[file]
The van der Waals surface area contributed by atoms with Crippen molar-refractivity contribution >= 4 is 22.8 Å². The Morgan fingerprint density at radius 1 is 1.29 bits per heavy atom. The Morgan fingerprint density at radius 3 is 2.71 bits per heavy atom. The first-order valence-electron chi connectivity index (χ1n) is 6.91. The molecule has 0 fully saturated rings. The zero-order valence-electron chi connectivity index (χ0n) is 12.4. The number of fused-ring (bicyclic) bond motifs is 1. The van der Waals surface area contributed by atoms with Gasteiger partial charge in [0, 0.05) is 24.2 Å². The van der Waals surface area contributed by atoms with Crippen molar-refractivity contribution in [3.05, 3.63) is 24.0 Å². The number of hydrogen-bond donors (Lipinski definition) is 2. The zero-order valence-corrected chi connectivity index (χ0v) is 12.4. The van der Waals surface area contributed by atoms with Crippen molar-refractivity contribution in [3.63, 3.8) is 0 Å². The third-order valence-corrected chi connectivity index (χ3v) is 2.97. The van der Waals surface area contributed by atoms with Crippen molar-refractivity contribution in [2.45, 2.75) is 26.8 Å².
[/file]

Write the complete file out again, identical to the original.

The van der Waals surface area contributed by atoms with Crippen molar-refractivity contribution >= 4 is 22.8 Å². The Morgan fingerprint density at radius 1 is 1.29 bits per heavy atom. The Morgan fingerprint density at radius 3 is 2.71 bits per heavy atom. The first-order valence-electron chi connectivity index (χ1n) is 6.91. The molecule has 0 fully saturated rings. The zero-order valence-electron chi connectivity index (χ0n) is 12.4. The number of fused-ring (bicyclic) bond motifs is 1. The van der Waals surface area contributed by atoms with Gasteiger partial charge in [0, 0.05) is 24.2 Å². The van der Waals surface area contributed by atoms with Crippen molar-refractivity contribution in [3.05, 3.63) is 24.0 Å². The number of hydrogen-bond donors (Lipinski definition) is 2. The zero-order valence-corrected chi connectivity index (χ0v) is 12.4. The van der Waals surface area contributed by atoms with Crippen molar-refractivity contribution in [3.63, 3.8) is 0 Å². The third-order valence-corrected chi connectivity index (χ3v) is 2.97. The van der Waals surface area contributed by atoms with Crippen molar-refractivity contribution in [2.45, 2.75) is 26.8 Å².